Isis affiliated suspects

Islamic State flag waving on the wind – Photo: Flickr

‘Isis-affiliates’ suspected of 2018 British botanists’ killing get 2021 trial date

Three alleged Isis loyalists who are suspected of killing British botanists Rod and Rachel Saunders in 2018 will go to trial in next year.

Isis affiliated suspects

Islamic State flag waving on the wind – Photo: Flickr

Nearly two years after elderly British-born botanists Rod and Rachel Saunders were murdered while in KwaZulu-Natal (KZN) searching for rare plants and seeds, the three people accused of the killings, as well as being believed to be Isis affiliates, have finally been given a 2021 trial date after a plethora of delays. 

The accused, Sayfudeen Aslam Del Vecchio‚ his wife Fatima Patel, and Ahmad Mussa appeared at the Durban High Court on Monday 24 August and a trial date was set down for 18 January and 18 February 2021.

‘Isis loyalist’ accused of killing prominent botanists in 2018

The curious case surrounds the disappearance of the Saunders’, a married couple well-regarded as prominent botanists who lived in Cape Town for over 30 years.

They were last seen on 10 February 2018 near Bivane Dam on the outskirts of Vryheid in KZN, but never returned t continue their tour of the country in search of rare plants. Their absence sparked a massive search operation that spanned a week, concluding after the body of Rod Saunders was found on the Tugela River banks and identified using DNA profiling.

The trio of suspects, who were swiftly apprehended following an intelligence driven police operation, are alleged to have drained the Saunders’ bank accounts and then murdered them before disposing of their bodies in a crocodile-infested river.

They are all accused of murder and kidnapping, as well as charges of theft and counts relating to the contravention of the Protection of Constitutional Democracy Against Terrorist and Related Activities Act.

Court delays result from escape plot and COVID-19 disruptions  

Assigning a trial date for the suspects – who are believed to be Isis loyalists due to links with the organisation established during the investigation into the murder of the Saunders – has been a less timeous process though. 

All three were initially remanded at Westville Prison in Durban, but Del Vecchio and Mussa were later transferred to Ebongweni maximum security prison in Kokstad following the remarkable discovery of a plot to escape the facility.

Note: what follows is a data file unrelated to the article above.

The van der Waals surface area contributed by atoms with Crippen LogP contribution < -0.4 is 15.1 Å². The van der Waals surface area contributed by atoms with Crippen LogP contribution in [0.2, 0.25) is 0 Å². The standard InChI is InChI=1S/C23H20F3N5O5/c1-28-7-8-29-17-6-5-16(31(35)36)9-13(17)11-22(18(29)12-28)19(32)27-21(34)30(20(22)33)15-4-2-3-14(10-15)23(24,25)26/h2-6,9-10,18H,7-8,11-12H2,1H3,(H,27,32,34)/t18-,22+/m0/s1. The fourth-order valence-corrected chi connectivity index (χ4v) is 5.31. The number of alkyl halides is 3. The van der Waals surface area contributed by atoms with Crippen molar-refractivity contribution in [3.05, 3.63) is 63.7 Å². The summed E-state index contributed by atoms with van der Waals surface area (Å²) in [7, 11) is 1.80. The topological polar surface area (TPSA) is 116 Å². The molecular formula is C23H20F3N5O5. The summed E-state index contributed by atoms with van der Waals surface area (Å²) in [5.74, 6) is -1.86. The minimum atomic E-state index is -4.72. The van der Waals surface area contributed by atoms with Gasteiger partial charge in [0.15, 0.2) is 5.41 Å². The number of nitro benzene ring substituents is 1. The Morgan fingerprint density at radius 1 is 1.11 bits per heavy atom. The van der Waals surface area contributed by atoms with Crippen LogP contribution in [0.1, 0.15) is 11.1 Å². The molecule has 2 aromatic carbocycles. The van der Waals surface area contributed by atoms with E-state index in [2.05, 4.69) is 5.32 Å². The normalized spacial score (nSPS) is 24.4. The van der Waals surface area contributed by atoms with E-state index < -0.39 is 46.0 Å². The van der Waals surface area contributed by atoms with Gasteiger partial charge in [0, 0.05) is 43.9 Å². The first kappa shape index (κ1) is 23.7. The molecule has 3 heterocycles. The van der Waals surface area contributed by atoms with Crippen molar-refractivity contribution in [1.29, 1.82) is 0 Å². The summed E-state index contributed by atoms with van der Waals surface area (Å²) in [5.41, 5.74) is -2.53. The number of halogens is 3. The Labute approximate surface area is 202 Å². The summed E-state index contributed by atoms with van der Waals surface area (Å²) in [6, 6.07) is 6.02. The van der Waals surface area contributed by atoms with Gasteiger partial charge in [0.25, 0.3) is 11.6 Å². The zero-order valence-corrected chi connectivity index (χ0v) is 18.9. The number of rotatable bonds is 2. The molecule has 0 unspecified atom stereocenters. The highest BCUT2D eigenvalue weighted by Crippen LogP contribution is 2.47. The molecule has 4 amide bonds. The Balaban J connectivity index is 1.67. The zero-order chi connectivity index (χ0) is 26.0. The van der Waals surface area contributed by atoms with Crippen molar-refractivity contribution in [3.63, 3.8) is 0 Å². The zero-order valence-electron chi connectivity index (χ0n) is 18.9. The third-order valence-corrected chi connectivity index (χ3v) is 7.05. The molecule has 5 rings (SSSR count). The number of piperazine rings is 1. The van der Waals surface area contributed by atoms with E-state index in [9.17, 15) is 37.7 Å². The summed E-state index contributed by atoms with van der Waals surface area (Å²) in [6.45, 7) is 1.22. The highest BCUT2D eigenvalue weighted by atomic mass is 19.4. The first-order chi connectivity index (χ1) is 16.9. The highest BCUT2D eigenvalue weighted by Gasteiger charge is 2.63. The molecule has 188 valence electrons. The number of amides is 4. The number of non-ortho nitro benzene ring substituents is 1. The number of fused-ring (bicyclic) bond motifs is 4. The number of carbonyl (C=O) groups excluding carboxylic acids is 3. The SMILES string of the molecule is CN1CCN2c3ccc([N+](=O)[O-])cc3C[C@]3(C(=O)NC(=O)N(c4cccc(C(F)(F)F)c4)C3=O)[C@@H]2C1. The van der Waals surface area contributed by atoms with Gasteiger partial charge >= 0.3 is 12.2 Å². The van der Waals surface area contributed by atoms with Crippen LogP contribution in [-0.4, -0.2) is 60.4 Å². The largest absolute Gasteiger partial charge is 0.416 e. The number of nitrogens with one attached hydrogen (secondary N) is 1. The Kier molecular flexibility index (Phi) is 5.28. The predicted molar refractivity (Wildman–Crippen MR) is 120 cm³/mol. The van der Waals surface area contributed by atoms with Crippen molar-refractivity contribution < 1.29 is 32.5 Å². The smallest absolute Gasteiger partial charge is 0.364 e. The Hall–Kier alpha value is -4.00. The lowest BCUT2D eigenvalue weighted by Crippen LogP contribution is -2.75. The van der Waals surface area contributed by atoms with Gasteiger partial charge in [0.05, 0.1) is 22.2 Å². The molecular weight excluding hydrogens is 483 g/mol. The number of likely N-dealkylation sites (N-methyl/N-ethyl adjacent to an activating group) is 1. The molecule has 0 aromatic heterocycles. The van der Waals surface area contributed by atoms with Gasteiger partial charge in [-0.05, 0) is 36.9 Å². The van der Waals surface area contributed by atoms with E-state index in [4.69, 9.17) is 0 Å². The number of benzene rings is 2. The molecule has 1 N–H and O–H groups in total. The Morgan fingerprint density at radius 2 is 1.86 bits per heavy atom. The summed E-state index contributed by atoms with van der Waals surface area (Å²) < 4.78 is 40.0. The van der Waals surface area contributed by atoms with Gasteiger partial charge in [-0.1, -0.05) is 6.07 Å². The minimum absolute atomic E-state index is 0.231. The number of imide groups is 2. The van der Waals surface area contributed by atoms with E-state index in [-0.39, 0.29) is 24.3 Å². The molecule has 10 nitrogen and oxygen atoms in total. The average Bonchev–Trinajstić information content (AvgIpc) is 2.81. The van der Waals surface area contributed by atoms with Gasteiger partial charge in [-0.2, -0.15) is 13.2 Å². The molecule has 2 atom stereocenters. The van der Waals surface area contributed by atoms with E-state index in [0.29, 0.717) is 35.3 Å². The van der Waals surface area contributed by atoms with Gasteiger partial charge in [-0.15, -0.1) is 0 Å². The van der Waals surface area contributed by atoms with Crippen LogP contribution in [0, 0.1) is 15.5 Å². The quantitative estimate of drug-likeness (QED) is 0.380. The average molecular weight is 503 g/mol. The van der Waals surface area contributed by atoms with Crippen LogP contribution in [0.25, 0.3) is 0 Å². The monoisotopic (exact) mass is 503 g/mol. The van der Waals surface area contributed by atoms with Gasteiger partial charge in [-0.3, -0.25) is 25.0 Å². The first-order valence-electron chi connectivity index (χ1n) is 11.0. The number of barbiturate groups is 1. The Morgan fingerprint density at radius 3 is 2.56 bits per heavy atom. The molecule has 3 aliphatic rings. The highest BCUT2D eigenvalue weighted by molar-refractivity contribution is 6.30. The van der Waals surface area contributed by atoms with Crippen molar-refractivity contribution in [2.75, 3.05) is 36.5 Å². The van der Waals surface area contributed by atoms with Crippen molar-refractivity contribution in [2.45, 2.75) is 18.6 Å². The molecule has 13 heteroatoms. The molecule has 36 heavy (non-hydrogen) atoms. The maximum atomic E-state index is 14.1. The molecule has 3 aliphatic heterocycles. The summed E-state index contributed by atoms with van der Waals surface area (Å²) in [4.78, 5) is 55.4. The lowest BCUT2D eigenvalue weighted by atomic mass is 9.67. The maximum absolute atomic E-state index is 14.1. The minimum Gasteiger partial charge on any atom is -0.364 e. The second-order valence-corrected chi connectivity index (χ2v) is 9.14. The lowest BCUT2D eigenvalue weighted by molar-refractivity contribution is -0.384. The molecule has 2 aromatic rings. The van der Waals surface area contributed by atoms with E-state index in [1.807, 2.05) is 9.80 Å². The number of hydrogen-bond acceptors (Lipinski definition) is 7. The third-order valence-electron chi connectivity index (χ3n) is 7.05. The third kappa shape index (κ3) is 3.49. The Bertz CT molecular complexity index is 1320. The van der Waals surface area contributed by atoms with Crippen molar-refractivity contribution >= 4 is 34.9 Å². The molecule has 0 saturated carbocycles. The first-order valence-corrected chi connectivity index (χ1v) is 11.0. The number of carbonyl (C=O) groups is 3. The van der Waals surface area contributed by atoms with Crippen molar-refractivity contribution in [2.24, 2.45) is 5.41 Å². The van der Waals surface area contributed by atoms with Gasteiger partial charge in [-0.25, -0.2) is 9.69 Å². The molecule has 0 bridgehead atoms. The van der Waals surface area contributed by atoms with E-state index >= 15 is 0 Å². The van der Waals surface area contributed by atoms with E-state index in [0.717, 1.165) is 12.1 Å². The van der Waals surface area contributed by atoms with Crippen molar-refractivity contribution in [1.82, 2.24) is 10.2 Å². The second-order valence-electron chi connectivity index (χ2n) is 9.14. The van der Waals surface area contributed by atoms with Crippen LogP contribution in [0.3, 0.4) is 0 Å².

Del Vecchio was found in possession of documentation and sketches that were identified as schematics for the prison and surrounding area of the Verulam Family Court, with investigating officers confirming that the plot to break out was legitimate. 

“Intelligence indicates that there will be a considerable amount of violence and threats to make good of their escape attempt,” said officer Adriaan van Jaarsveld in an affidavit delivered to the court when the trio were previously on the stand in August 2019.

“The use of force by firearms and other related objects during the escape attempt will definitely cause serious harm, injury or fatalities to the public, police and court officials. The plan was to use to use human beings as shields and hostages in the attack,” he said in the affidavit. 

The migration of the suspects between prisons – as well as the COVID-19 pandemic’s disruption of South Africa’s court schedule – has meant that the case has faced continuous postponements. 

Isis linked suspects allegedly affiliated with Durban mosque attack ‘mastermind’ 

Until their trial gets underway, the three suspects will remain remanded in custody. 

Their links to Isis emerged when they were found to be affiliated with Durban businessman Farhad Hoomer, who is the alleged mastermind behind the 2018 Verulam mosque attack and a series of firebomb attacks at retail outlets in the months that followed. 

Hoomer and his 11 co-accused were released from custody in June this year after the case against them was struck from the role due to Magistrate Irfaan Khalil citing “unreasonable delays” resulting from the matter having been on the court roll for almost two years.